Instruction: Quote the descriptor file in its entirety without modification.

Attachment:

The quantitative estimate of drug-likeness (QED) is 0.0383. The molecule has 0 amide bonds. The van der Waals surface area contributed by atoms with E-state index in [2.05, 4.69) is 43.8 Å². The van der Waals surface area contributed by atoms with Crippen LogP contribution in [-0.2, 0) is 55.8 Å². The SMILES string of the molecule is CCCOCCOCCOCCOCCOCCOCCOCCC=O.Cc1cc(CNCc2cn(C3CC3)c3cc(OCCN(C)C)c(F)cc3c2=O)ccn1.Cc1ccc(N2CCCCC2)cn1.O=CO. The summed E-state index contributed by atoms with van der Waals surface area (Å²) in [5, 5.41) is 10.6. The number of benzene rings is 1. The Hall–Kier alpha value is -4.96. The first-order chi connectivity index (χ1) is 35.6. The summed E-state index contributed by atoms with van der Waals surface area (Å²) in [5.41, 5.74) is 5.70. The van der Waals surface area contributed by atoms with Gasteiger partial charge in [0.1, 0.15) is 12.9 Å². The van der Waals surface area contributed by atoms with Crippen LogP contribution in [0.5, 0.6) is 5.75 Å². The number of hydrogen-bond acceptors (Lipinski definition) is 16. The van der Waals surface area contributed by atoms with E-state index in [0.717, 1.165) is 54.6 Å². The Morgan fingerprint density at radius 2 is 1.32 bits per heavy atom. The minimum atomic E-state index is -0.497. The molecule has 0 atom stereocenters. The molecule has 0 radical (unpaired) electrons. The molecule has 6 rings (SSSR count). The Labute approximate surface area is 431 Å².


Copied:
The quantitative estimate of drug-likeness (QED) is 0.0383. The molecule has 0 amide bonds. The van der Waals surface area contributed by atoms with E-state index in [2.05, 4.69) is 43.8 Å². The van der Waals surface area contributed by atoms with Crippen LogP contribution in [-0.2, 0) is 55.8 Å². The SMILES string of the molecule is CCCOCCOCCOCCOCCOCCOCCOCCC=O.Cc1cc(CNCc2cn(C3CC3)c3cc(OCCN(C)C)c(F)cc3c2=O)ccn1.Cc1ccc(N2CCCCC2)cn1.O=CO. The summed E-state index contributed by atoms with van der Waals surface area (Å²) in [5, 5.41) is 10.6. The number of benzene rings is 1. The Hall–Kier alpha value is -4.96. The first-order chi connectivity index (χ1) is 35.6. The summed E-state index contributed by atoms with van der Waals surface area (Å²) in [5.41, 5.74) is 5.70. The van der Waals surface area contributed by atoms with Gasteiger partial charge in [0.1, 0.15) is 12.9 Å². The van der Waals surface area contributed by atoms with Crippen LogP contribution in [0.5, 0.6) is 5.75 Å². The number of hydrogen-bond acceptors (Lipinski definition) is 16. The van der Waals surface area contributed by atoms with E-state index in [0.717, 1.165) is 54.6 Å². The Morgan fingerprint density at radius 2 is 1.32 bits per heavy atom. The minimum atomic E-state index is -0.497. The molecule has 0 atom stereocenters. The molecule has 0 radical (unpaired) electrons. The molecule has 6 rings (SSSR count). The Labute approximate surface area is 431 Å².